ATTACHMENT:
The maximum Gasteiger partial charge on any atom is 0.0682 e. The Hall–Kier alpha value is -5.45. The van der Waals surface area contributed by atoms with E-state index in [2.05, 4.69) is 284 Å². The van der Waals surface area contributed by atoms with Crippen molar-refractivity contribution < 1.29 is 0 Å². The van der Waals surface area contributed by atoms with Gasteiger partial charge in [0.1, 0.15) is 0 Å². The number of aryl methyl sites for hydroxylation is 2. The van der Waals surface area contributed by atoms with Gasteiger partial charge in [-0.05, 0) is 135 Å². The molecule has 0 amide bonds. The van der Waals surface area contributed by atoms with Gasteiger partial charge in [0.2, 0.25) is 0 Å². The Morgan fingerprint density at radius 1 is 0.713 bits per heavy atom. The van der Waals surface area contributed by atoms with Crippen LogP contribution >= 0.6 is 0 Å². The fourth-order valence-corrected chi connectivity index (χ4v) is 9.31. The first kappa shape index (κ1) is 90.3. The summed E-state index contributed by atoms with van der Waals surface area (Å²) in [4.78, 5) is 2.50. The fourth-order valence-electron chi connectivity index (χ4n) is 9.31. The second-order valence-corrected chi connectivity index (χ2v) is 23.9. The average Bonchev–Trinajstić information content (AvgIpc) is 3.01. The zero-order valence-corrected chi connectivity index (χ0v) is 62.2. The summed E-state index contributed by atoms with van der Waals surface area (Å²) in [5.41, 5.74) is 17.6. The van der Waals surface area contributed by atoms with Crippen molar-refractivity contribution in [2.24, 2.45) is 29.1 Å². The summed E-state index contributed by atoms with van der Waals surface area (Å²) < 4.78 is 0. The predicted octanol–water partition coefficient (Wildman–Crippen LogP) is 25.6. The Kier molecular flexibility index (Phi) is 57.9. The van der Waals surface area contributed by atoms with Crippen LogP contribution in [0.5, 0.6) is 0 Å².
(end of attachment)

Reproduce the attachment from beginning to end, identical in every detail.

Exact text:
The maximum Gasteiger partial charge on any atom is 0.0682 e. The Hall–Kier alpha value is -5.45. The van der Waals surface area contributed by atoms with E-state index in [2.05, 4.69) is 284 Å². The van der Waals surface area contributed by atoms with Crippen molar-refractivity contribution < 1.29 is 0 Å². The van der Waals surface area contributed by atoms with Gasteiger partial charge in [0.1, 0.15) is 0 Å². The number of aryl methyl sites for hydroxylation is 2. The van der Waals surface area contributed by atoms with Gasteiger partial charge in [-0.05, 0) is 135 Å². The molecule has 0 amide bonds. The van der Waals surface area contributed by atoms with Gasteiger partial charge in [0.2, 0.25) is 0 Å². The Morgan fingerprint density at radius 1 is 0.713 bits per heavy atom. The van der Waals surface area contributed by atoms with Crippen LogP contribution >= 0.6 is 0 Å². The fourth-order valence-corrected chi connectivity index (χ4v) is 9.31. The first kappa shape index (κ1) is 90.3. The summed E-state index contributed by atoms with van der Waals surface area (Å²) in [4.78, 5) is 2.50. The fourth-order valence-electron chi connectivity index (χ4n) is 9.31. The second-order valence-corrected chi connectivity index (χ2v) is 23.9. The average Bonchev–Trinajstić information content (AvgIpc) is 3.01. The zero-order valence-corrected chi connectivity index (χ0v) is 62.2. The summed E-state index contributed by atoms with van der Waals surface area (Å²) in [5.41, 5.74) is 17.6. The van der Waals surface area contributed by atoms with Crippen molar-refractivity contribution in [2.24, 2.45) is 29.1 Å². The summed E-state index contributed by atoms with van der Waals surface area (Å²) < 4.78 is 0. The predicted octanol–water partition coefficient (Wildman–Crippen LogP) is 25.6. The Kier molecular flexibility index (Phi) is 57.9. The van der Waals surface area contributed by atoms with Crippen LogP contribution in [0.5, 0.6) is 0 Å².